For a Boston boy who spent most of his life in New York, where he made a vast fortune and was thrice elected the city’s mayor, Mike Bloomberg’s pitch for the American Jewish community’s support in South Florida felt like he was playing for the home team — the ethnically diverse, politically moderate Jews of Miami.
“I didn’t know if I should start with shalom or saludos,” he said in his opening remarks to the crowd assembled in the Aventura Turnberry Jewish Center, a large Conservative synagogue here. This Jewish community, America’s third-largest, is home to Jewish transplants from Venezuela, Argentina, Colombia and Cuba, to name a few — not just New York.
Having established his bona fides as an honorary Miamian who appreciates the Latin influence and remembers the Jewish delis of Collins Avenue, he made a sharp-elbowed segue to politics: why the audience, and their friends and family across the country, should vote for him, and not the other Jewish septuagenarian in the race.
“I know I’m not the only Jewish candidate running for president, but I am the only one who doesn’t want to turn America into a kibbutz,” he said.
That kind of smack at Sen. Bernie Sanders might not be entirely welcome in more progressive corners of the American Jewish community, but here, it seemed to play well. In Miami, and ostensibly in some Jewish communities around the nation, the uber-progressive politics of Sanders and Sen. Elizabeth Warren can look undesirable or simply unelectable in the face of President Trump’s unbridled populism and jingoism. And for some of the newer Jewish immigrants making their mark on the Florida scene, from South Americans to Russians to Israelis, a candidate whose agenda smacks of socialism or communism is one they would studiously avoid.
One of the speakers who introduced Bloomberg, Patricia Halfen Wexler, was born and raised in Venezuela. A managing director of the venture capital firm Starlight Ventures and mother of three, she moved to the United States in 2000 to pursue a graduate degree at Bloomberg’s alma mater — Harvard Business School.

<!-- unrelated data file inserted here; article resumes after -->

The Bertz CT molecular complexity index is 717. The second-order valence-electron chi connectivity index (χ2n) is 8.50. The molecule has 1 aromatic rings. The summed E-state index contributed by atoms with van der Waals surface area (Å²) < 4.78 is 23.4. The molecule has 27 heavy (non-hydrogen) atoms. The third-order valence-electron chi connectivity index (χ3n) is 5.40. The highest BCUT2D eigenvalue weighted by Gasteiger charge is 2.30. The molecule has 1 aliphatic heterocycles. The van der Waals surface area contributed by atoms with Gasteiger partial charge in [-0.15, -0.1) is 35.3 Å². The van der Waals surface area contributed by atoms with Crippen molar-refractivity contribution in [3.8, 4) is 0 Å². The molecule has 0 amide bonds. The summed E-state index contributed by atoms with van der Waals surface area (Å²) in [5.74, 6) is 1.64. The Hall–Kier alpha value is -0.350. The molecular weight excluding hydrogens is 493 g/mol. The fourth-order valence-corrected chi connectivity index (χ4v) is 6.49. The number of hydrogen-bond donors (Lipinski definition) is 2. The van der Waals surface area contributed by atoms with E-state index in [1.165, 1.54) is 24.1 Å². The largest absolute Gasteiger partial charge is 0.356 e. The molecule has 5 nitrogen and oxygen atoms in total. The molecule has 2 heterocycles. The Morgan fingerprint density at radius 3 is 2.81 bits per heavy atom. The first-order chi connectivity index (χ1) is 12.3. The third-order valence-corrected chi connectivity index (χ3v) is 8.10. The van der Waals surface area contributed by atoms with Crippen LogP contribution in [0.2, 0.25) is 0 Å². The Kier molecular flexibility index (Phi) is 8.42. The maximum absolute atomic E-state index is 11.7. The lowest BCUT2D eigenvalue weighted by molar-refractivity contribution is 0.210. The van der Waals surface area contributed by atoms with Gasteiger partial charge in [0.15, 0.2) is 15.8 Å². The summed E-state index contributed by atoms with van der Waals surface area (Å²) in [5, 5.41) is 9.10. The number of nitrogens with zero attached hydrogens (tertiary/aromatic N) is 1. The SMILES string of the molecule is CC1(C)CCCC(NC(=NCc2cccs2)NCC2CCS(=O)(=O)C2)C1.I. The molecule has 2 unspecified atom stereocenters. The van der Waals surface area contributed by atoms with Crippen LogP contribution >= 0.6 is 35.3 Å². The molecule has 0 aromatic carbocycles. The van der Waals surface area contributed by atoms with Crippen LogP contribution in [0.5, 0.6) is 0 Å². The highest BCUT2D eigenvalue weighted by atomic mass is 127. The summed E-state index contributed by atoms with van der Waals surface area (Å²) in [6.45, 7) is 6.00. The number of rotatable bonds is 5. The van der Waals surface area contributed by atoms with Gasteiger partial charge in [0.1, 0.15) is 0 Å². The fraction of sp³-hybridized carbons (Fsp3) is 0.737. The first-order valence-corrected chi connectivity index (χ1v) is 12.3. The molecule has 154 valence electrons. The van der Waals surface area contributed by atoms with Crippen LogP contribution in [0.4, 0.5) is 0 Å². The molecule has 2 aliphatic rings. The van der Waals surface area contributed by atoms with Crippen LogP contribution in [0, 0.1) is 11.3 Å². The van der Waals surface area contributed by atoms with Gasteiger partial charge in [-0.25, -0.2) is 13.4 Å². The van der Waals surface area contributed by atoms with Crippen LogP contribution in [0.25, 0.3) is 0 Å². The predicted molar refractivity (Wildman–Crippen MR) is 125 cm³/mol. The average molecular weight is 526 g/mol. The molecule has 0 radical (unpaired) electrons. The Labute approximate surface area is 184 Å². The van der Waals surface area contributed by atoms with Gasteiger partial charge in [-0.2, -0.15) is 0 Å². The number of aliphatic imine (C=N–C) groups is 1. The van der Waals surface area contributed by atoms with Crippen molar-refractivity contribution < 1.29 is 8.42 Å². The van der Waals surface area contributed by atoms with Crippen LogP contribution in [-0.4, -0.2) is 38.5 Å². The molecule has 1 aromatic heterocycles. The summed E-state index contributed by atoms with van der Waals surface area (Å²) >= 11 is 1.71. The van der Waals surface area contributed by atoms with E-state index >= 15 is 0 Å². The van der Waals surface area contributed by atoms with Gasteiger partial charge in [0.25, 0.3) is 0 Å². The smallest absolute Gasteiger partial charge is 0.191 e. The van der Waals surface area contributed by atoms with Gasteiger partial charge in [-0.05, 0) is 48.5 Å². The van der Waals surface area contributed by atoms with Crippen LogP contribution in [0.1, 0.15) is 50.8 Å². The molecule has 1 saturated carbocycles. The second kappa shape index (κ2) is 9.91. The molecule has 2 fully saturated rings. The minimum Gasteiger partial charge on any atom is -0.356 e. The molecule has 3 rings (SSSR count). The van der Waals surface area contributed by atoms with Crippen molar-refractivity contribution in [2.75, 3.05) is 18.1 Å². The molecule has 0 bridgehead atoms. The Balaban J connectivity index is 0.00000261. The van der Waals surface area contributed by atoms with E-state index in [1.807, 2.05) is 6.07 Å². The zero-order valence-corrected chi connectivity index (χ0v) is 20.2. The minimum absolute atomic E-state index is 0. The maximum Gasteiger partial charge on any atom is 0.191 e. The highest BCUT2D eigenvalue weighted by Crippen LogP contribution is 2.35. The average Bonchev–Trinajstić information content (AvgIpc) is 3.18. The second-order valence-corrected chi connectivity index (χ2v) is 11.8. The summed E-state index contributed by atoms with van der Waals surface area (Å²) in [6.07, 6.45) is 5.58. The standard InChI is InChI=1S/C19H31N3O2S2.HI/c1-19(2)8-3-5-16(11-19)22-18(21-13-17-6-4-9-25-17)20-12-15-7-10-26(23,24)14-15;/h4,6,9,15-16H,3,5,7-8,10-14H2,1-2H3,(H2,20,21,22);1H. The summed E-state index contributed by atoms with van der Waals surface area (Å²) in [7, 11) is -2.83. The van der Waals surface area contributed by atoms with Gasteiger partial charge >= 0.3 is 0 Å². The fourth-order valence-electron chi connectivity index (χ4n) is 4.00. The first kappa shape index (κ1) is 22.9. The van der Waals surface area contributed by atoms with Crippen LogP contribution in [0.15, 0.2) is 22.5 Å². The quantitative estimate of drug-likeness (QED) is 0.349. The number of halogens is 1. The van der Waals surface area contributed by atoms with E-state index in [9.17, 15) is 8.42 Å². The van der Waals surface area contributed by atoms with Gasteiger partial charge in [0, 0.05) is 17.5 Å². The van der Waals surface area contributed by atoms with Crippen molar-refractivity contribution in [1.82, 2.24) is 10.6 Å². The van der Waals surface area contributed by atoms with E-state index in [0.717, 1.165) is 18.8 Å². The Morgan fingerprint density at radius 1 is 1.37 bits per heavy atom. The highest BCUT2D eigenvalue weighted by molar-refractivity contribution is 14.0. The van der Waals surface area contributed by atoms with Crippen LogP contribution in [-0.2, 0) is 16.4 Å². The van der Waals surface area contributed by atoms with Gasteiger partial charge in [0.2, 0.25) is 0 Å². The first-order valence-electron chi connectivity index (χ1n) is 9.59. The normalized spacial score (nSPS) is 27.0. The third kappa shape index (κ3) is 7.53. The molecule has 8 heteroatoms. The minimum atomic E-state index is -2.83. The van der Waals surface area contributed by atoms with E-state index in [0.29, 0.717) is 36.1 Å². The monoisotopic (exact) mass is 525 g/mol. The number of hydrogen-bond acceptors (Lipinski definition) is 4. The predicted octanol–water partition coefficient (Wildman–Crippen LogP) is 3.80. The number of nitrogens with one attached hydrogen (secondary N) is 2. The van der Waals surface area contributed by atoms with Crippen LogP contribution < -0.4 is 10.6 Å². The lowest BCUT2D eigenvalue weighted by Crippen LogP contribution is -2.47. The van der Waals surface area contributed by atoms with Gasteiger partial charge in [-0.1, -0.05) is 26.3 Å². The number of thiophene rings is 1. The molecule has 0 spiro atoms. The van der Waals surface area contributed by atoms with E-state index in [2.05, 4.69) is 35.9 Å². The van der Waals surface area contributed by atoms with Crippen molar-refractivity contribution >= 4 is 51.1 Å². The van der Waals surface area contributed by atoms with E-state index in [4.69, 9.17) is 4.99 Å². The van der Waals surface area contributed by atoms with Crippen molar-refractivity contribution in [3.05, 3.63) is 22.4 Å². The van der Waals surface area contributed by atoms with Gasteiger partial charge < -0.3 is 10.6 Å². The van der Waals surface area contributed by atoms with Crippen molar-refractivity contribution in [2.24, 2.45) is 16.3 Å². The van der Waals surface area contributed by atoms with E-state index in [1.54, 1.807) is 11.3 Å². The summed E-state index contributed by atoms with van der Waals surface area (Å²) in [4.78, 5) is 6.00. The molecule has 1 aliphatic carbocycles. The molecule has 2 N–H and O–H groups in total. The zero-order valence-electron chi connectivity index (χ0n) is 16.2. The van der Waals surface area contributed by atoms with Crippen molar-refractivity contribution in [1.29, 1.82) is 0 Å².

“I guess I’m by nature a moderate, and I think he balances the key issues in the right way, and can really bridge the insane divide that we now see,” she said in an interview after the speech.
It was a typically idyllic January Sunday in South Florida, bathed with sunshine and temperatures in the low 70s, providing a comfy place for “United for Mike” — the launch of Bloomberg’s campaign with the larger Jewish community. On sale were T-shirts that read “Mishpucha for Mike” and pins with his name in Hebrew. About 800 people attended, according to the campaign.
Bloomberg, who was the first to name a Jewish outreach director — former Forward columnist Abigail Pogrebin — has already done similar events for other groups: “Women for Mike” in New York City and “Veterans and Military Families for Mike” in Fayetteville, North Carolina.
But Sunday, he was talking to his own.
“I’m glad to see so many of you came to synagogue today,” he deadpanned, mimicking a rabbi starting a High Holidays sermon in a way that elicited hearty laughs.
Saul Kravec, an attorney who lives in nearby Broward County and was wearing a “Mike 2020” button written in Hebrew, especially likes Bloomberg because of his views on Israel. A classic swing voter in this deeply purple state that has helped decide close presidential elections, Kravec, like many Floridians, isn’t registered with a party. But he’s planning to sign up as a Democrat this time around, just so he can vote for Bloomberg in the state’s March 17 primary.
“I don’t like the way Israel has been used as a tool to divide people,” Kravec said. “That should be something that remains bi-partisan,” he added, echoing the extensive comments Bloomberg made in the speech to explain how his pro-Israel agenda differs from Trump’s.
Indeed, Bloomberg told the crowd that Israel shouldn’t be used as a partisan football, and they would never need to choose between Israel and the United States if he were president. He noted that he was against the Iran nuclear deal reached by Obama that Trump has since withdrawn from, adding that he thought it should have done more “to address Iran’s financing of terrorism.”
Taking a dig at Trump’s efforts to plant the flag of pro-Israel politics in exclusively Republican territory, Bloomberg promised a different approach. “If I am president, you will never need to choose between supporting Israel and supporting our values here at home.”